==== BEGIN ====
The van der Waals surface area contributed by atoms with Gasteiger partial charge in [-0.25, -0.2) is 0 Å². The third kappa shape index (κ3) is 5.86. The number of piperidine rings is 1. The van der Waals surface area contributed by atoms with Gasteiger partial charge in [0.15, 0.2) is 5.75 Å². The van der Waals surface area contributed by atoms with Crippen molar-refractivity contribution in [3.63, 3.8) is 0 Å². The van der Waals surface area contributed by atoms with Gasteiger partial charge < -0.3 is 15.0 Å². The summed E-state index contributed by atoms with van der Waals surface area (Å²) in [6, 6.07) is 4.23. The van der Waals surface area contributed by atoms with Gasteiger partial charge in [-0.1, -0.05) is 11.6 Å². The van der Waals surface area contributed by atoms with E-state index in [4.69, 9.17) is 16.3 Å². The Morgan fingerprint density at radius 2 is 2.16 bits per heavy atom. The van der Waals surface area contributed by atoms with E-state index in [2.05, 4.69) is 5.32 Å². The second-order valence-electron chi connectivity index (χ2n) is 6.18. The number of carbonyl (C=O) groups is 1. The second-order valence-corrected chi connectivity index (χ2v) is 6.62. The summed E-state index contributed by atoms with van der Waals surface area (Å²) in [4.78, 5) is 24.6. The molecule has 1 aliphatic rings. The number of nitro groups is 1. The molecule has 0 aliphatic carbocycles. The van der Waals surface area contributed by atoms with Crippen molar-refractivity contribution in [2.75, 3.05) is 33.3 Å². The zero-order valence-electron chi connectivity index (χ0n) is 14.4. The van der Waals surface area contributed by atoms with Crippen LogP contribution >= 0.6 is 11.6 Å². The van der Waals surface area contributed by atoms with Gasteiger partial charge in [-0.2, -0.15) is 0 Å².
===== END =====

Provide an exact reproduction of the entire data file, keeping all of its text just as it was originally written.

The van der Waals surface area contributed by atoms with Gasteiger partial charge in [-0.25, -0.2) is 0 Å². The third kappa shape index (κ3) is 5.86. The number of piperidine rings is 1. The van der Waals surface area contributed by atoms with Gasteiger partial charge in [0.15, 0.2) is 5.75 Å². The van der Waals surface area contributed by atoms with Crippen molar-refractivity contribution in [3.63, 3.8) is 0 Å². The van der Waals surface area contributed by atoms with Gasteiger partial charge < -0.3 is 15.0 Å². The summed E-state index contributed by atoms with van der Waals surface area (Å²) in [6, 6.07) is 4.23. The van der Waals surface area contributed by atoms with Gasteiger partial charge in [-0.1, -0.05) is 11.6 Å². The van der Waals surface area contributed by atoms with E-state index in [4.69, 9.17) is 16.3 Å². The Morgan fingerprint density at radius 2 is 2.16 bits per heavy atom. The van der Waals surface area contributed by atoms with E-state index in [2.05, 4.69) is 5.32 Å². The second-order valence-electron chi connectivity index (χ2n) is 6.18. The number of carbonyl (C=O) groups is 1. The second-order valence-corrected chi connectivity index (χ2v) is 6.62. The summed E-state index contributed by atoms with van der Waals surface area (Å²) in [4.78, 5) is 24.6. The molecule has 1 aliphatic rings. The number of nitro groups is 1. The molecule has 0 aliphatic carbocycles. The van der Waals surface area contributed by atoms with Crippen molar-refractivity contribution in [2.75, 3.05) is 33.3 Å². The zero-order valence-electron chi connectivity index (χ0n) is 14.4. The van der Waals surface area contributed by atoms with Crippen LogP contribution >= 0.6 is 11.6 Å². The van der Waals surface area contributed by atoms with Gasteiger partial charge in [-0.2, -0.15) is 0 Å².